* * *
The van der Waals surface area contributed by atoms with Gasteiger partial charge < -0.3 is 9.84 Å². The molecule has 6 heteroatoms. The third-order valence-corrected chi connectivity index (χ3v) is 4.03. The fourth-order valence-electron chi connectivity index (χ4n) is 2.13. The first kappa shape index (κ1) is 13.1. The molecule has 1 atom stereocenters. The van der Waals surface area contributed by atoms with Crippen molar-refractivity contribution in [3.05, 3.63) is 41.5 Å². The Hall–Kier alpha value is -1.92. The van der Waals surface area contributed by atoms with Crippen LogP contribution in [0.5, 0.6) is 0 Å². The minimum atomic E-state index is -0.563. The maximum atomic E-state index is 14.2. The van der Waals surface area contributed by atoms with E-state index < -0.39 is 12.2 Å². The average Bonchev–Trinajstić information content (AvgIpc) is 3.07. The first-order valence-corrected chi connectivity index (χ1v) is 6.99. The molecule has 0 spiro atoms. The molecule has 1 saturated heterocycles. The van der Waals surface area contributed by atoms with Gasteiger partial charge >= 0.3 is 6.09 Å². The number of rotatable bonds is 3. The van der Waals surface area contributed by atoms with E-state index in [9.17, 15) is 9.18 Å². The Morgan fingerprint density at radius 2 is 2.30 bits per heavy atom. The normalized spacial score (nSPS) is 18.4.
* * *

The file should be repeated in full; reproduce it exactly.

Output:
The van der Waals surface area contributed by atoms with Gasteiger partial charge < -0.3 is 9.84 Å². The molecule has 6 heteroatoms. The third-order valence-corrected chi connectivity index (χ3v) is 4.03. The fourth-order valence-electron chi connectivity index (χ4n) is 2.13. The first kappa shape index (κ1) is 13.1. The molecule has 1 atom stereocenters. The van der Waals surface area contributed by atoms with Crippen molar-refractivity contribution in [3.05, 3.63) is 41.5 Å². The Hall–Kier alpha value is -1.92. The van der Waals surface area contributed by atoms with Crippen LogP contribution in [0.5, 0.6) is 0 Å². The minimum atomic E-state index is -0.563. The maximum atomic E-state index is 14.2. The van der Waals surface area contributed by atoms with E-state index < -0.39 is 12.2 Å². The average Bonchev–Trinajstić information content (AvgIpc) is 3.07. The first-order valence-corrected chi connectivity index (χ1v) is 6.99. The molecule has 0 spiro atoms. The molecule has 1 saturated heterocycles. The van der Waals surface area contributed by atoms with Gasteiger partial charge >= 0.3 is 6.09 Å². The number of rotatable bonds is 3. The van der Waals surface area contributed by atoms with E-state index in [9.17, 15) is 9.18 Å². The Morgan fingerprint density at radius 2 is 2.30 bits per heavy atom. The normalized spacial score (nSPS) is 18.4.